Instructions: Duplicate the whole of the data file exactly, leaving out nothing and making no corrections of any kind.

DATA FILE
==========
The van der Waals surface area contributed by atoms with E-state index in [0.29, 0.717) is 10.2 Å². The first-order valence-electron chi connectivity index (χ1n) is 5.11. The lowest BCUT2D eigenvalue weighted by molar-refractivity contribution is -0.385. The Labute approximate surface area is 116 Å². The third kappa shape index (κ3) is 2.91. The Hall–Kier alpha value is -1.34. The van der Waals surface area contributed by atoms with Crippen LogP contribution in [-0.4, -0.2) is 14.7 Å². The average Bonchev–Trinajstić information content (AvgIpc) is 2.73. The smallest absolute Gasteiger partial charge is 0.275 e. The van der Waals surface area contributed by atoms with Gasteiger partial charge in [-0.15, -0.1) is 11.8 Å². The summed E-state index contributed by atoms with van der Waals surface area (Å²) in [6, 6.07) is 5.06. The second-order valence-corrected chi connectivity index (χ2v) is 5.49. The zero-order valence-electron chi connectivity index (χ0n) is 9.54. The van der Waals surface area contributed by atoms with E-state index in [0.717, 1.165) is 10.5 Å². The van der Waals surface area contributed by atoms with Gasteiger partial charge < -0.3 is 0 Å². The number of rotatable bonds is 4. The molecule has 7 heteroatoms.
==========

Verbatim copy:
The van der Waals surface area contributed by atoms with E-state index in [0.29, 0.717) is 10.2 Å². The first-order valence-electron chi connectivity index (χ1n) is 5.11. The lowest BCUT2D eigenvalue weighted by molar-refractivity contribution is -0.385. The Labute approximate surface area is 116 Å². The third kappa shape index (κ3) is 2.91. The Hall–Kier alpha value is -1.34. The van der Waals surface area contributed by atoms with Crippen LogP contribution in [-0.4, -0.2) is 14.7 Å². The average Bonchev–Trinajstić information content (AvgIpc) is 2.73. The smallest absolute Gasteiger partial charge is 0.275 e. The van der Waals surface area contributed by atoms with Gasteiger partial charge in [-0.15, -0.1) is 11.8 Å². The summed E-state index contributed by atoms with van der Waals surface area (Å²) in [6, 6.07) is 5.06. The second-order valence-corrected chi connectivity index (χ2v) is 5.49. The zero-order valence-electron chi connectivity index (χ0n) is 9.54. The van der Waals surface area contributed by atoms with E-state index in [0.717, 1.165) is 10.5 Å². The van der Waals surface area contributed by atoms with Gasteiger partial charge < -0.3 is 0 Å². The number of rotatable bonds is 4. The molecule has 7 heteroatoms.